The latest issue (3 sessions in), is that the left drive roller had gradually migrated to the left, and is now firmly wedged against the guide board track (that the skis fit within). Has anyone dealt with moving/adjusting a driver roller? Is this something I can do?

    Reply
    1. Alyce (Post author)

      Hi Mark, If you purchased a new machine and it’s having issues, it sounds like there is a problem with your unit. I recommend contacting the NordicTrack customer service group at 1 (877) 993-7999 and submitting a warranty claim to have it fixed.

      Reply
  17. Sharon

    I still love my Nordictrack skier and use it regularly. Our 22 year relationship is stronger than ever!

    Reply
    1. Alyce (Post author)

      That is awesome Sharon! I bought my first one in 1993 and still absolutely love it!! I bought a 2nd skier for my parents about a year later (company policy at the time was to get one discounted machine per year). It’s not very often you can get so many years of use from one machine!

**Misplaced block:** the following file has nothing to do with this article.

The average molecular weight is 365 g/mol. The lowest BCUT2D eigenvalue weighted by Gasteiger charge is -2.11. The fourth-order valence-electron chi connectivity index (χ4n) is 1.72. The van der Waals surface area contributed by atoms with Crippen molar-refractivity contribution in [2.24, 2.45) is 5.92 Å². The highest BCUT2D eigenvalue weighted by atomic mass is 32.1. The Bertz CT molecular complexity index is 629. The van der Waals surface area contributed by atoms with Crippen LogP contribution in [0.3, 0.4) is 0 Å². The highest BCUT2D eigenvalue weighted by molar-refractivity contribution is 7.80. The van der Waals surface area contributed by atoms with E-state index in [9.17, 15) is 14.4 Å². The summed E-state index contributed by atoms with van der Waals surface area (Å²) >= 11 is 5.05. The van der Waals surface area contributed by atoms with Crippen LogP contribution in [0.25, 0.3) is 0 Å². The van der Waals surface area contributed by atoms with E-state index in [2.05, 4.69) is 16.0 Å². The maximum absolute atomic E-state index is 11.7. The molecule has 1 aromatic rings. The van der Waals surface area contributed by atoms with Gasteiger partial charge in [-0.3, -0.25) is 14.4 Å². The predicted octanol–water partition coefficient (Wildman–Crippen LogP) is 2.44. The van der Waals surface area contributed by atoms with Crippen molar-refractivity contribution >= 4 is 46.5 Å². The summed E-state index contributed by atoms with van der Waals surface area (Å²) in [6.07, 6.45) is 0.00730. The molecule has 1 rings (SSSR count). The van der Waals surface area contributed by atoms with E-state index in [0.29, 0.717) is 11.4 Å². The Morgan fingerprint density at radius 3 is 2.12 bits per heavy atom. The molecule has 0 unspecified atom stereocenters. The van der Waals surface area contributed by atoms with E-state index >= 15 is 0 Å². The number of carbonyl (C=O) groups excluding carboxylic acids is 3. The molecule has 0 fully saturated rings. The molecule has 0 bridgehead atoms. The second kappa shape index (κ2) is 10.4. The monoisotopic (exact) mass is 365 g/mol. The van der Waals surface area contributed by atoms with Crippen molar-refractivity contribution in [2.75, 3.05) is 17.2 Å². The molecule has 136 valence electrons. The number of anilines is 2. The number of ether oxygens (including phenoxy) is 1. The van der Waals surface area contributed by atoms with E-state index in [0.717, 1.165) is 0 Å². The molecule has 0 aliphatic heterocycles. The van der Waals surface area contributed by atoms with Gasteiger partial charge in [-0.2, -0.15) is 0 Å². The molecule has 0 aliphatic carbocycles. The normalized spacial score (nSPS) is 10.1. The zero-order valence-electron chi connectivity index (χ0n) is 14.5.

Reply
  18. jeffrey16201

    Does Nordic Track still product the ski machines, I have not heard anything about them for many years now?

    Are the ski machines too strenuous for people with autoimmune diseases, many people need low-impact are these products low-impact and easy on the joints?

    You sure wrote a very informative article on this products, would you recommend this product to anyone with joint health problems?

    Reply
    1. Alyce (Post author)

      Hi Jeffrey,

      The Nordictrack Pro skier is still made, and it’s still one of the best workouts around. The machine is very gentle on the joints (your feet glide on the skis, so it feels like a lesser impact than walking). Obviously anyone with serious health issues should check with a doctor before starting a new exercise regimen.

      I definitely love the machine and recommend it for everyone who wants a quality piece of at home exercise equipment.

      Regards, Alyce

      Reply